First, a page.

HMS Volage (1825)

HMS Volage was a Sixth-rate sailing frigate launched in 1825 for the Royal Navy.[1][2]

Aden Scott 27.jpg
HMS Volage depicted on a stamp commemorating the Aden Expedition
History
Royal Navy EnsignGreat Britain
Name: HMS Volage
Builder: Portsmouth Dockyard
Launched: 19 February 1825
In service: 1825-1864
Refit: 1847
Struck: 1864
Honours and
awards:
Aden 1839, Baltic 1855
Fate: Broken up 12 December 1864
Status: Scrapped
General characteristics
Tons burthen: 516 (bm)
Length: 111ft
Decks: Two
Armament: 50 cannon
HMS Volage and HMS Hyacinth engage Chinese Junks in the Battle of Chuenpee.

ServiceEdit

Volage served as the lead ship in the Aden Expedition due to her being the largest and best armed of the ships assembled.[3]

In 1831, Volage was docked in Rio de Janeiro (at the time capital of the Empire of Brazil) alongside HMS Warspite. Volage was the vessel that took Dom Pedro I, who had just abdicated the Brazilian throne, to Portugal, in order to face his brother Dom Miguel in the context of the ongoing Portuguese Civil War of 1828-1834.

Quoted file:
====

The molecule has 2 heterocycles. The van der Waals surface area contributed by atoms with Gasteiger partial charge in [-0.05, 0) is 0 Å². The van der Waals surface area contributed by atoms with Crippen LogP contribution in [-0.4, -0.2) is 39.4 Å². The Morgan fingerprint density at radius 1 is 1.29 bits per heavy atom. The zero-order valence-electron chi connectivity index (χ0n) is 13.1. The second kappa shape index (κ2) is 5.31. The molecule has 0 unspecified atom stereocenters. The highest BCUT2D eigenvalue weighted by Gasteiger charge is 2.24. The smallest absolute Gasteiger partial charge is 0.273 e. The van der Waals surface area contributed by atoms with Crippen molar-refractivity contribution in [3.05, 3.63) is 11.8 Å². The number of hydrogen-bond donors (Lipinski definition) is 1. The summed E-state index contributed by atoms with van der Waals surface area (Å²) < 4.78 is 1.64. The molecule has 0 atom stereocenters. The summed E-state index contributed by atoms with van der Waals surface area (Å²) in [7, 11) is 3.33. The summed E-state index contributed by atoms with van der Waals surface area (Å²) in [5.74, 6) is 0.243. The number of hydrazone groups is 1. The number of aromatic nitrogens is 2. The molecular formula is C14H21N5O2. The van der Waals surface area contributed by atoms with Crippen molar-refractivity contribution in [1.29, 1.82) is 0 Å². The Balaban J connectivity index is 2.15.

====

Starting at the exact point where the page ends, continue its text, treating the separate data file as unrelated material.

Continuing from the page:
Volage fought in the Battle of Chuenpi during the First Opium War under the command of Captain Henry Smith. In 1847 she was converted into a survey ship. Volage was deployed to the Baltic during the Crimean War.[1] At one point geologist Thomas Abel Brimage Spratt served aboard her.

FateEdit

The Navy scrapped Volage in 1864.

Citations and referencesEdit

Citations

  1. ^ a b "HMS Volage (1825) 3". www.britainsnavy.co.uk. Retrieved 2017-02-24.
  2. ^ Lyon (1993).
  3. ^ Clowes (1901), pp. 277-279.

References

  • Clowes, William (1901). The Royal Navy: A history from the earlierst times to the present Volume VI. London, England: William Clowes & Sons.
  • Lyon, David (1993) The Sailing Navy List. All the Ships of the Royal Navy. Built, Purchased and Captured 1688-1860. London:Conway Maritime Press). ISBN 0851776175.

External linksEdit